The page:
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Big Data and Open data and analytics have become fundamental tools in disaster preparedness, experts say. But public officials aren’t using them enough.
Lucy Jones, a seismologist at the U.S. Geological Survey (USGS), is collaborating with Los Angeles city officials to draft a seismic-resilience plan. She said the city is a prime example of what happens when there’s an abundance of data and absence of investment in disaster preparation. About 85% of the city’s water supply is delivered by aqueducts across the southern San Andreas Fault, a fault line the USGS estimates will generate a major earthquake sometime in the next decade or so, according to its data.
The danger centers on indications city aqueducts will break, leaving only a six-month supply of water reserves for residents, she said. These reserves are dismally inadequate when considering the aqueducts would require 18 months to repair. This would mean an entire year without water for Los Angeles.
“When the San Andreas earthquake happens in Southern California – the most likely big earthquake in the U.S. – we know that all of the transportation lines, the electric systems, the water systems, the gas lines that cross the San Andreas Fault, will break, exactly where and what will happen when they do. Yet, this fact hasn’t gotten anybody to do anything about them,” Jones said.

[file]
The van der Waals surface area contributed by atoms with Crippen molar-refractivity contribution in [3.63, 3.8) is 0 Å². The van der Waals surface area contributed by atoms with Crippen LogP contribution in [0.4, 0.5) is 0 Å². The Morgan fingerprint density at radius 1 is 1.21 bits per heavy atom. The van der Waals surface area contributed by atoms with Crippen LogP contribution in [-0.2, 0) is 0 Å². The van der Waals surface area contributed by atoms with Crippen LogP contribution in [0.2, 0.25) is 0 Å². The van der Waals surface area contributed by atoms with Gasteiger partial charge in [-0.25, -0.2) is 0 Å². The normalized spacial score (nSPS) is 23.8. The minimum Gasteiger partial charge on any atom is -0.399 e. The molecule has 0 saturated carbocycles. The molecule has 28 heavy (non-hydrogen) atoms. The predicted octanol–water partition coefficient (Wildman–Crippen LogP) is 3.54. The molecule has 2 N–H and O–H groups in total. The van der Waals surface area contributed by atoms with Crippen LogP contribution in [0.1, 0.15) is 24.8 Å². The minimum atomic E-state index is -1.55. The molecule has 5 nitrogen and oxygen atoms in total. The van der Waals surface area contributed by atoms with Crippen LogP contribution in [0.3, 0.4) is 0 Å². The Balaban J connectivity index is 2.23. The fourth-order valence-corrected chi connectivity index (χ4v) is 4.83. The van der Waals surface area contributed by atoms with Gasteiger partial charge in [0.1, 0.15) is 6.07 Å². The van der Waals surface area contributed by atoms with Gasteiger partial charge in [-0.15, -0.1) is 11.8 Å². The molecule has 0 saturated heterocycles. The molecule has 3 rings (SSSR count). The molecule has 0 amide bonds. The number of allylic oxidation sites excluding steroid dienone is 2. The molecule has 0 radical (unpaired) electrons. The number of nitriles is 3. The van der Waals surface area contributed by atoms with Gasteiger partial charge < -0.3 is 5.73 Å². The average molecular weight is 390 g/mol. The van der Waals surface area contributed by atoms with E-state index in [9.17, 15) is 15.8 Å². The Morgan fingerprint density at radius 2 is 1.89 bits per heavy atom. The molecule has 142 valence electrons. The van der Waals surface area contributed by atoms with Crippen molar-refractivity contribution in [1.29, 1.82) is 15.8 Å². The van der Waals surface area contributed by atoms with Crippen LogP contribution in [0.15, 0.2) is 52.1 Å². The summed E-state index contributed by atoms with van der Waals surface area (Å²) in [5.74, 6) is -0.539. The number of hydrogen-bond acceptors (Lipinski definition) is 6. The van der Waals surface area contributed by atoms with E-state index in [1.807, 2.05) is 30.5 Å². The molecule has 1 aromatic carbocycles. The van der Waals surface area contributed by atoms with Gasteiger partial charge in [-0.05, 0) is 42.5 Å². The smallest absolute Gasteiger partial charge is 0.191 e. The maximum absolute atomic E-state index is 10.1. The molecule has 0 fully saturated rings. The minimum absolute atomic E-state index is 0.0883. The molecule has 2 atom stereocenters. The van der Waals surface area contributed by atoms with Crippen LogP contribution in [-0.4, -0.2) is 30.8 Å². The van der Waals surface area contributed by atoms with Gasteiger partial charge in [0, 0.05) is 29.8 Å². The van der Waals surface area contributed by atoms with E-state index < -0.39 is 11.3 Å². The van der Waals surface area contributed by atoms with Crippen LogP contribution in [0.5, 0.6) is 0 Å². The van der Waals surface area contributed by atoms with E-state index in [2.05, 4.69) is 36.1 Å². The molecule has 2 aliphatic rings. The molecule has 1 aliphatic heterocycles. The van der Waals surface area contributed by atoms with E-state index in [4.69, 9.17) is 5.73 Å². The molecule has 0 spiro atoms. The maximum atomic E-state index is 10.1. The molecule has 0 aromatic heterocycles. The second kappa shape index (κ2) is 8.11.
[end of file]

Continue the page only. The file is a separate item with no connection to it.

Hopefully, the seismic-resilience plan will help city officials find data-driven remedies and propose new ordinances. For example, the city could expand its capacity for water reserves.
For the state’s homeowners, procrastination to retrofit for earthquakes mirrors the inaction from officials. Jones questioned if such costly construction — that can cost thousands of dollars per housing unit — should be left to residents or if government should be an enabler. Looking at GDP figures, a financial investment in retrofits and other infrastructure are likely to pay off when earthquakes — or other natural disasters hit.
In an analysis of data from New Orleans, post Hurricane Katrina, direct losses from the devastation totaled an estimated $80 billion, according to Jones. However, the lion’s share of the loss is ongoing. In the seven years since the hurricane hit New Orleans, the city has lost $105 billion in GDP and continues to lose GDP at a rate of $15 billion per year, Jones added. “The consequences and benefits of retrofitting really go to a lot of other people and to the whole community,” she said.
A primary reason to defer investment in emergency management tools and infrastructure stems from two mistaken beliefs: Such expenditures are unjustifiable because they don’t serve immediate needs. Also: and large emergencies are infrequent.